Birds of Nebraska: Newspaper Accounts, 1854-1923

January 20, 1918. Omaha Sunday World-Herald 53(16): 3-M. Includes a picture of stuffed owls in display at the Northwestern School of Taxidermy.

Have You Seen a Snowy Owl Lately?

Lots of These Strange Birds are Wintering in Nebraska This Year - We Have the Evidence.

By Miles Greenleaf.

If you live in the country and should awake some morning and find a great, white spector perched upon some snow-blanketed cornshock or hay stack nearby it will be unnecessary for you to throw a fit or call the constabulary - for you will be in the presence of a Snowy Owl.

This splendid bird, standing two feet tall, is a comparative stranger in these parts with the exception of on certain years, when for some reason best known to itself, the Snowy comes this far down from the northland in such numbers as to constitute an invasion. This white wonder is seldom found perching in a tree.

The adult male bird is snowy white, as the name implies, while the female is a bit larger and a bit more greyish in color. Other names for this remarkable feathered specimen are Ermine Owl and Arctic Owl.

Within the past two months more than 100 specimens of the Snowy Owl have been sent from Nebraska and its borders to the Northwestern School of Taxidermy, Railway Exchange building, Omaha - to be mounted. This is more of these birds than this company has received in the past ten years. When it is realized that many of the Snowies are probably killed and never sent in for mounting, the vast flight may be appreciated. Where one bird is shot there are probably dozens that escape.

The accompanying picture was taken by the World-Herald staff photographer through the courtesy of the Northwestern School of Taxidermy at the later's Omaha plant, and shows twenty-two of the fifty-odd Snowy Owls than accumulated at that plant. The specimens continue to come in every day.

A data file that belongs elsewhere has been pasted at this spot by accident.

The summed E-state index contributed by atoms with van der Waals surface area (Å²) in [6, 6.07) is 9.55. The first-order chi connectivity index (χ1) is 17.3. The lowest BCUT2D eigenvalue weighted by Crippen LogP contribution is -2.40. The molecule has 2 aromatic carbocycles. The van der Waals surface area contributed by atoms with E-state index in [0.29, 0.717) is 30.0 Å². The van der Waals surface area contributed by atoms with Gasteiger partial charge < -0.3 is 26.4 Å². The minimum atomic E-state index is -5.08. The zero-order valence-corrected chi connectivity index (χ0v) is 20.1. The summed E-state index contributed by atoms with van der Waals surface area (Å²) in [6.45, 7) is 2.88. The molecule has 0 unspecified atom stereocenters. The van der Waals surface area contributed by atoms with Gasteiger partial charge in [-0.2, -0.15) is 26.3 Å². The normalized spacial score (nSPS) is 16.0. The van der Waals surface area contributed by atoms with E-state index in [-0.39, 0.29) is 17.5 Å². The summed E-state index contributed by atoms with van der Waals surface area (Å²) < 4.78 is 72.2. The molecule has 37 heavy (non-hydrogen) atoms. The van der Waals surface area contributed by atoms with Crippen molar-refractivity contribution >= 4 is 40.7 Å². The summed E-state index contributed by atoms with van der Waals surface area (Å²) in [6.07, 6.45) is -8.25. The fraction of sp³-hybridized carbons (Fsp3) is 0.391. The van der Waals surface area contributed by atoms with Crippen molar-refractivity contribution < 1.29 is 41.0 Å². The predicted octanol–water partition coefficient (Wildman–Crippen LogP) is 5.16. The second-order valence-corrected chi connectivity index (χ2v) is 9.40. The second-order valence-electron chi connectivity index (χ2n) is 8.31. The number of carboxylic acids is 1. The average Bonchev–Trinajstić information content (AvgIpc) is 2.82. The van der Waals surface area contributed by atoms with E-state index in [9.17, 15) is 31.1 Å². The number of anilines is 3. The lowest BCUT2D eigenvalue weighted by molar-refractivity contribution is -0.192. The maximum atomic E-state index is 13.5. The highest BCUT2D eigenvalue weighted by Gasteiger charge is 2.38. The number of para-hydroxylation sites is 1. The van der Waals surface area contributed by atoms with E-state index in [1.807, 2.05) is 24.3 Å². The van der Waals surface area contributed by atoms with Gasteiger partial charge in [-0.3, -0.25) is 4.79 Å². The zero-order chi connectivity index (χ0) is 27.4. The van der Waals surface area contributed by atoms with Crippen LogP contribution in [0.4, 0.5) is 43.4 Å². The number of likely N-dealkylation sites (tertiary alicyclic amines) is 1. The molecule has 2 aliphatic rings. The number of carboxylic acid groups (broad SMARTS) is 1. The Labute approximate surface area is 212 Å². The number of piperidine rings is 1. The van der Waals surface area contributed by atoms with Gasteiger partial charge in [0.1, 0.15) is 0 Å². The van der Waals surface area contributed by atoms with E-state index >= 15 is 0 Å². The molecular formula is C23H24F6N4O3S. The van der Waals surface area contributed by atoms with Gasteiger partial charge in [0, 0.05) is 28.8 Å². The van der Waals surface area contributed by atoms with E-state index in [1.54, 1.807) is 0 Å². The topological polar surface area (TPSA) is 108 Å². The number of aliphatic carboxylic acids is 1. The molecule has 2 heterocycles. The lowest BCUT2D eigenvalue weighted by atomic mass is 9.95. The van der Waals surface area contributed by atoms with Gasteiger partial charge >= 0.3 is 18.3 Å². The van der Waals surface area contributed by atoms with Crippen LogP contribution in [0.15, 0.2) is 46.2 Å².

The Snowy Owl nests far up in the Arctic zone, a slight depression in a knoll, and lined with grass and feathers, protecting the eggs. In its habits this beautiful bird is very useful, as it lives on rodents and undesirable animals to a large extent, mixing this diet with fish, which it catches alive from the frigid waters of the north, even as the Osprey.

One of the principal diets of the Snowy is the Polar or Arctic Hare, and ornithologists explain the present huge flight of these birds into Nebraska and states of this parallel this year by the epidemic which has destroyed thousands of these big northern rabbits this winter. With its favorite food cut down and a very severe season on hand, the Arctic owls seem to have come to Nebraska to find something to eat.

This year has brought one of five great "invasions" by the Snowy owls known to naturalists. The first occurred in the winter of 1876-1877, the next in 1882-1883, the next in 1889-1890 and the next in 1901-1902.

As might be expected in the presence of such a beautiful creature, and seen so plainly at long distance, the slaughter of these owls has been terrific in this as during other invasions. The United States department of agriculture, in its reports sadly deplores the killing of the Snowy.

None of these Arctic owls has been seen as yet close to Omaha, but some of the specimens sent the Northwestern School of Taxidermy have come from a distance of but fifty miles away. The bird is sometimes seen in flight by hunters, who know it for its tremendous speed. The Snowy owl can catch a grouse on the wing.

Professor Swenk of Nebraska university has interested himself in this wonderful flight of these still more wonderful birds, and a detailed report will probably be published later by him.